Week Four: Understanding Publishing Assemblages

My response to this week’s lecture on Publishing Assemblages and the Actor-Network Theory

imagesPhilosophers Gilles Deleuze, Felix Guattari and Manuel DeLanda introduced the term ‘Publishing Assemblages’ to comprehend the expressions and technologies that permit content to the published and the way in which publishing is experienced. Thus in a changing publishing landscape various assemblages emerge and evolve. To the right is a diagram depicting the social assemblages created by DeLanda on two separate axes. The vertical axis indicates expression to materiality whilst the horizontal axis indicates territorialisation to deterritorialisation. The vertical axis explains the range of experience, from expression which presupposes emotive and physical communication forms whilst materiality focuses on physical structures and bodies. In correspondence with the vertical axis, the horizontal axis negotiates spatial boundaries. Territorialisation is then a motion towards increasing homogeneity and organisation whilst deterritorialisation, the anti-thesis, disrupts organisation and promotes heterogeneity.

In understanding assemblages we must be introduced to the Actor-Network Theory and the concept of “flat ontology”. Developed by Bruno Latour, the Actor-Network Theory attempts to consider assemblages through what DeLanda names “flat ontology”. This considers all entities, animate and inanimate (human and non-human) to have an ontological status, equal to each other. The Actor-Network Theory also proposes an understanding of the relational ties within a network. It states the intricacies of a network, a complex system, are concealed from the  ‘actor’ (human or non-human) in the form of punctualisation. Thus the network is portrayed in its simplest form. It is only when parts of a network are working contrarily to the network in its entirety, that a form of depunctualistion begins. This includes the deconstruction of the ideology as a simple network, and represses to a complex assemblage of parts.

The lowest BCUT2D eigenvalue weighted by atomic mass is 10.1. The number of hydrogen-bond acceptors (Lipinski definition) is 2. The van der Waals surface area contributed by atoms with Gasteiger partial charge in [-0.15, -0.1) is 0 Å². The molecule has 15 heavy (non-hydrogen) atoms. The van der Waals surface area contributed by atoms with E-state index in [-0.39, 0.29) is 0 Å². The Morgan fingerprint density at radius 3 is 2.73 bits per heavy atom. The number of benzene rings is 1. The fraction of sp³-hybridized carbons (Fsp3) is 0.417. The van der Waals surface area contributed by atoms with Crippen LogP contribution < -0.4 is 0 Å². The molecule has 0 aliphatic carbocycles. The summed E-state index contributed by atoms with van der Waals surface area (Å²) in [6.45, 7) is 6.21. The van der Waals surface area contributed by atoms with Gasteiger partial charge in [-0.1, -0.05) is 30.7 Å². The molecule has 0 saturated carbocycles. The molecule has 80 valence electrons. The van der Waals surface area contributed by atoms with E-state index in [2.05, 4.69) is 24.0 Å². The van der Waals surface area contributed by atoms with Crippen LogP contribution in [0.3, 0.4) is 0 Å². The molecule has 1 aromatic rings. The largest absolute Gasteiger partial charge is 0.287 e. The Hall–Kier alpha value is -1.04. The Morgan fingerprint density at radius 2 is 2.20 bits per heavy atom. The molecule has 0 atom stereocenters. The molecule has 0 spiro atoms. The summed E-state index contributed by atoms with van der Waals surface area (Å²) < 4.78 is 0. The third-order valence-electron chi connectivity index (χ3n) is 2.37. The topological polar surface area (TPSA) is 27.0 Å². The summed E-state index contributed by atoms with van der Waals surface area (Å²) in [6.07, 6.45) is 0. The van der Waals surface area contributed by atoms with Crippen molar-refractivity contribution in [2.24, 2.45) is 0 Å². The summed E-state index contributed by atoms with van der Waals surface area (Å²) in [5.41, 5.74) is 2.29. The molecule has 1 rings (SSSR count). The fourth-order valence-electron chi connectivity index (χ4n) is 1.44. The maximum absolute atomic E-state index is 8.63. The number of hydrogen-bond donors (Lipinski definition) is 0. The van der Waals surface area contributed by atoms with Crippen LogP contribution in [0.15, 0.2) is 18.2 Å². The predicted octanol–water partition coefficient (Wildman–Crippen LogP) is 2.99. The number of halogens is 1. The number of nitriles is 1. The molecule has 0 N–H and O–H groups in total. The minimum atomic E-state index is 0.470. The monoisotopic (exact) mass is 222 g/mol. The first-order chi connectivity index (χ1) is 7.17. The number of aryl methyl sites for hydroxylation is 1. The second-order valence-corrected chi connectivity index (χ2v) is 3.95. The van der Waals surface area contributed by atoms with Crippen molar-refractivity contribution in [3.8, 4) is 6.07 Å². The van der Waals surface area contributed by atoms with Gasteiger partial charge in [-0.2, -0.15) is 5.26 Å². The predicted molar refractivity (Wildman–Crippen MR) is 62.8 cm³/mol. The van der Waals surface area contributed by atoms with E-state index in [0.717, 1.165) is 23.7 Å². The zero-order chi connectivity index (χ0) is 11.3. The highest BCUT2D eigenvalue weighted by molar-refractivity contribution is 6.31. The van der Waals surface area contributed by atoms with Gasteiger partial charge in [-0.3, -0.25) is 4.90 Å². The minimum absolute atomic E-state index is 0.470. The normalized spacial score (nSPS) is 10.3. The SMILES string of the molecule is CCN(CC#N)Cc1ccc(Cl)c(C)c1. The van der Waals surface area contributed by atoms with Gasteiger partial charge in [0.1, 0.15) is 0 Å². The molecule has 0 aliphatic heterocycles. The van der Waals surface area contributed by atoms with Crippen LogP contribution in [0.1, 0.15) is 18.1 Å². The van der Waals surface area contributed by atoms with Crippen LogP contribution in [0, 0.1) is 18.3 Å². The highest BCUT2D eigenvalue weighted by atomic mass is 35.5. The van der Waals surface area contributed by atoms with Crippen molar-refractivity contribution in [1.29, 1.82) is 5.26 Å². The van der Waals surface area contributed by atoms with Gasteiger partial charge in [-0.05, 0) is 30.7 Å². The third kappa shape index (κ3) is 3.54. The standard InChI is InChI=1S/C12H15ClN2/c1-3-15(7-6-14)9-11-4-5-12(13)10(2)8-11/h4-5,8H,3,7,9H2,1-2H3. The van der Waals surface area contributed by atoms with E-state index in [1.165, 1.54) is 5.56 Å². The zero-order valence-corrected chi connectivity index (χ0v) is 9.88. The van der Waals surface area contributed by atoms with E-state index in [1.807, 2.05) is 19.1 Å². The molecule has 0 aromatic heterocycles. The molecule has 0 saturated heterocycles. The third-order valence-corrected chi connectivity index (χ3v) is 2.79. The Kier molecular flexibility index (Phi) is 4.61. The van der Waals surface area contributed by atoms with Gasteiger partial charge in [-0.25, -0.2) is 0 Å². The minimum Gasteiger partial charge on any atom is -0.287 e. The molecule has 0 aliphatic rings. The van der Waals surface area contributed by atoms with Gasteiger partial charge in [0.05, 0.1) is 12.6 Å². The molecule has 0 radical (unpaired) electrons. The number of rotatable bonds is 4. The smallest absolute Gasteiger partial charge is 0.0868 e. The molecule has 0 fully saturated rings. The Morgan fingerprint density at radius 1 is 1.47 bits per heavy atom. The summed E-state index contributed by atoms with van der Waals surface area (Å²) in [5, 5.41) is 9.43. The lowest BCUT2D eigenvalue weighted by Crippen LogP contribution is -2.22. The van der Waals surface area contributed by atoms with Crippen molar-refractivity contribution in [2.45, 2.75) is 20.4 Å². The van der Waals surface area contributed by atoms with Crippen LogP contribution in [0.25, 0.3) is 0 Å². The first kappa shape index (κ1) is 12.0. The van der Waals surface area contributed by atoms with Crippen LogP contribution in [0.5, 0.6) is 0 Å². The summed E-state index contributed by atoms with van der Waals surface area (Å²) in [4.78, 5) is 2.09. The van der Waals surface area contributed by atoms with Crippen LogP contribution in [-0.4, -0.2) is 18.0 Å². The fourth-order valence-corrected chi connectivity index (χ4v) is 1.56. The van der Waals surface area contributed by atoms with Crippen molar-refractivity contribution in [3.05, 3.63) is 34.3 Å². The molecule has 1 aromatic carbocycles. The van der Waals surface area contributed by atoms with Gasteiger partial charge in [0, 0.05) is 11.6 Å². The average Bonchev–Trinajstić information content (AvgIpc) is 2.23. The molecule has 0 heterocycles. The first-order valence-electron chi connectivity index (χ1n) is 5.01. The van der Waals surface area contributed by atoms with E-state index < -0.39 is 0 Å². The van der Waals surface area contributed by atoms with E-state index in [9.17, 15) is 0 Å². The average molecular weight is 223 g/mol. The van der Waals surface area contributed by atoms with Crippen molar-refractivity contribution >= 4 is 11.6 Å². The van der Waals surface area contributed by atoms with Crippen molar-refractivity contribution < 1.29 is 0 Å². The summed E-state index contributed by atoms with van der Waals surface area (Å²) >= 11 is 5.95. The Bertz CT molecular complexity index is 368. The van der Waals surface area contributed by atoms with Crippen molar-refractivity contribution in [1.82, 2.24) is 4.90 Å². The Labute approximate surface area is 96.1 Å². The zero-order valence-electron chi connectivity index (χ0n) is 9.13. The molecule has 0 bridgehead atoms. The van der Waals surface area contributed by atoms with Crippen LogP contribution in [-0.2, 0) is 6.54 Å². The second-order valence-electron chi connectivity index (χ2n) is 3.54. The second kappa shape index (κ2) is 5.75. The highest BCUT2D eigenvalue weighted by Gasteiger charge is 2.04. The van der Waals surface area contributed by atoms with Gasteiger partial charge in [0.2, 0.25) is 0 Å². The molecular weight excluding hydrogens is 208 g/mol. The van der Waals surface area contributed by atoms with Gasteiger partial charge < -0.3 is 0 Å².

In conclusion, although a complex concept to understand, Publishing Assemblages holds both valid and interesting theories on ontological equality, network systems and communication. As a visual learner, the diagram aided my understanding of this concept considerably and promoted ideas of spatiality and homogeneity. I admit the Actor-Network Theory is difficult to grasp, but see the inclinations of sociological reflection and innovation within Latour’s work.

 

Resources:

Any Space Whatever, http://www.anyspacewhatever.com/actor-network-rochambeau, Accessed 20th of March 2013.

Doherty, Erin 2011, ‘Assembling the concept of Assemblages’ http://publiclypublishing.wordpress.com/2011/03/23/assembling-the-concept-of-assemblages/, last modified 23rd of March 2011, Accessed 20th of March 2013.

Reid, Alex 2010, ‘Exposing Assemblages’ http://www.enculturation.net/exposing-assemblages, last modified 2010, Accessed 20th of March 2013.

Wikipedia 2013 ‘Actor-Network Theory’, http://en.wikipedia.org/wiki/Actor–network_theory, last modified 25th of February 2013, Accessed 20th of March 2013.

Diagram: Reid, Alex 2010, ‘Exposing Assemblages’ http://www.enculturation.net/exposing-assemblages, last modified 2010, Accessed 20th of March 2013. 

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